“The Brexit negotiations are the most important negotiations our country faces and reaching a new partnership with the European Union is in the interests of both the UK and the EU.  The resolution by the European parliament sought to delay progress in the negotiations between the UK and the EU by holding back talks on the future relationship. Given the seriousness of this issue I am suspending the Conservative whip from you until further notice.” (The Guardian, October 2017)

Mr Ashworth responded by insisting that this was ‘not a vote against Brexit (nor) a vote to derail or obstruct negotiations’. He added that the negotiations ‘need to urgently move on to trade… however, it is my view that we have not yet made sufficient progress on phase one’.

Continue reading “Suspending One’s Disbelief: MEP Richard Ashworth and the Tribulations of Voting According to Conscience”

UK-EU Brexit Negotiations: Explaining dark matter to a four-year-old

As one of its last activities in the 2014-17 cycle, the Jean Monnet Chair of Professor Amelia Hadfield ran a blog competition for full-time first year undergraduate students in politics. The post below is one of the eight winning undergraduate entries. First year BSc Politics student Thomas James reflects on the complexity of UK-EU Brexit negotiations.

The distribution of dark matter, galaxies, and hot gas in the core of the merging galaxy cluster Abell 520 | image via hubblesite.org

It’s often not until things happen, that their inevitability seems obvious. But the lack of progress and sluggish nature of the Brexit negotiations was something that was always very likely to happen. The sheer monumental nature of the task before those charged with finding a way to successfully concluding the discussions is mindboggling. Trade, security, free movement, single market, customs union… the list goes on and on… and on.

Each point taken individually is complex enough; as a collective it wouldn’t be unfair to compare it to trying to explain dark matter to a four-year-old.

On the British side, Theresa May leads an increasingly fractured cabinet with disagreements more the norm than the opposite. The public can hardly help but be a little perplexed by all this. Hard Brexit, soft Brexit, green Brexit and even a red white and blue Brexit have been tabled as possibilities and it would seem that at present the government’s position is to pick one of them out of a hat, cross their fingers and hope for the best. It is safe to say that no one saw any of this coming. The Vote Leave team would go down to a hard-fought defeat and all would go on merrily as before. Except, leave won, we’re leaving the EU and no one has any idea what on earth is going on.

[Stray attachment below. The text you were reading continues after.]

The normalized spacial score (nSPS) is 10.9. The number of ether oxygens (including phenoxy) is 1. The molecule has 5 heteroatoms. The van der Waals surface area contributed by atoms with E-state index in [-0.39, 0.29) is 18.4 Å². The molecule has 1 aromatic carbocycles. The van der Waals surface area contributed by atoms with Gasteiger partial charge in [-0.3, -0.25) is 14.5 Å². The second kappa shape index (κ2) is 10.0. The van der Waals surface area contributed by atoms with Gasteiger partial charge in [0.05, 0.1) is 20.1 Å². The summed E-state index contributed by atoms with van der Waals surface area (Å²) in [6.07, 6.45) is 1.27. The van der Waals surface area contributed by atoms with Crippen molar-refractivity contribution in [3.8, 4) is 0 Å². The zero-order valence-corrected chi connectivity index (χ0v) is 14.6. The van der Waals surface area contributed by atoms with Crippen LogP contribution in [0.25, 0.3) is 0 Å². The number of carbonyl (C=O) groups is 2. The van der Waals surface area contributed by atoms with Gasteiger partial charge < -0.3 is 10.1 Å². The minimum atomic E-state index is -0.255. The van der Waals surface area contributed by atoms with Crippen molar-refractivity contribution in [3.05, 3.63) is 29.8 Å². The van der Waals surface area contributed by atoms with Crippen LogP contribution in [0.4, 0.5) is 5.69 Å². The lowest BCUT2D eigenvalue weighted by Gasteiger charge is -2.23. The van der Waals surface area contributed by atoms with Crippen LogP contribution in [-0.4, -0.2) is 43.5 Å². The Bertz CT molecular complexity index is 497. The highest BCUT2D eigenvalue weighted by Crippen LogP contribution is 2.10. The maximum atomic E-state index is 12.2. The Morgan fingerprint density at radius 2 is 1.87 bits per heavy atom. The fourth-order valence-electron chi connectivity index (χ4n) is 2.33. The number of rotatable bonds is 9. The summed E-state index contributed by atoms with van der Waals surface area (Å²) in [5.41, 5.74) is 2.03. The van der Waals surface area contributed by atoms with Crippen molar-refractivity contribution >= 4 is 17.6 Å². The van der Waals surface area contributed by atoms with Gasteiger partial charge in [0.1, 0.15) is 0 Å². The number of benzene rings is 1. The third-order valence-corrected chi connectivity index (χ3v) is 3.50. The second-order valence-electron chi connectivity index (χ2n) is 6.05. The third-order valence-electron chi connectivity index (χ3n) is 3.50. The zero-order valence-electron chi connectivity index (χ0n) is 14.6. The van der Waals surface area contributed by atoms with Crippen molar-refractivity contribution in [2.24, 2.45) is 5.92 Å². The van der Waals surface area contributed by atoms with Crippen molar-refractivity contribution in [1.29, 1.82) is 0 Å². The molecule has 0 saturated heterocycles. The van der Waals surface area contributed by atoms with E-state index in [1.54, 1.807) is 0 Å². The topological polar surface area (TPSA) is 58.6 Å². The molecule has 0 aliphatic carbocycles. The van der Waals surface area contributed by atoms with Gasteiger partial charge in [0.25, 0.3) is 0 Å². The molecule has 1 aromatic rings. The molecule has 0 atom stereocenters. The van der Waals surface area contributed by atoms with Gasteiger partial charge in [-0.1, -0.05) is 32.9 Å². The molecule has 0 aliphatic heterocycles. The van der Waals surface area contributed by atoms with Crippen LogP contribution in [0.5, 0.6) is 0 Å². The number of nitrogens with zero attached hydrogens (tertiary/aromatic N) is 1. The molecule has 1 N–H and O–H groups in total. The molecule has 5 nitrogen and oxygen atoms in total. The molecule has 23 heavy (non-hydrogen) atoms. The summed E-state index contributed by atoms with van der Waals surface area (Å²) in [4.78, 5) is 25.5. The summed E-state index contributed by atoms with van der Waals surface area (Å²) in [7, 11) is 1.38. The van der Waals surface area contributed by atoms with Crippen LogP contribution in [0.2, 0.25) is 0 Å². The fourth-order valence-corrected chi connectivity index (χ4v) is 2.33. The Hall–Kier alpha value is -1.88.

The EU, and indeed the wider world, must be wondering how we ever managed to defeat Napoleon, carve out one of the biggest empires in history, win two world wars and then be duped by a tweed-wearing man called Nigel into thinking that indeed all foreigners, especially the European variety (conveniently forgetting that we are indeed still European), are all very nasty people, best avoided and of the sort that we certainly don’t want over here.

To be fair, the EU does have Jean-Claude Junker so we don’t have a monopoly on the idiotic (I’m of course writing this in the wrong language for Jean-Claude because as we’re all aware English is dying out). But even with Jean-Claude at the helm of the commission, the EU’s position is exponentially clearer than that of Britain’s. Single market access means accepting free movement, there will be a divorce bill and no, trade talks can’t run simultaneously alongside the exit negotiations, period. Meanwhile on our side of the Channel, we have a Chancellor that thinks this is really all very foolish, a foreign secretary who just does and says whatever he wants and a Brexit Secretary who’s probably wondering what the hell he’s done and got himself involved in. And at the helm a Prime Minister who’s more akin to a stressed-out teacher trying to control an unruly class of teenagers in a dodgy inner-city comprehensive.

So, there’s a divided British cabinet, the other side is much better organised than our own, it’s all mind-bogglingly complex and it all needs to be wrapped up by March 2019. Fantastic!

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The Jean Monnet Chair Blog on Europe Competition:
Students could submit 500 word blog posts on any topic related to Europe – e.g. European democracy, European migration, European security, European identity, European economics or Brexit-EU relations – and winners were rewarded with a £250 book voucher for the CCCU Bookshop. The idea behind the competition was not only to support students financially in the first couple of weeks at CCCU, but also to encourage think about key issues that they will be studying over the course of their degree.

The full list of winners and their blog posts can be found here:  Jean Monnet Chair Blogs on Europe Competition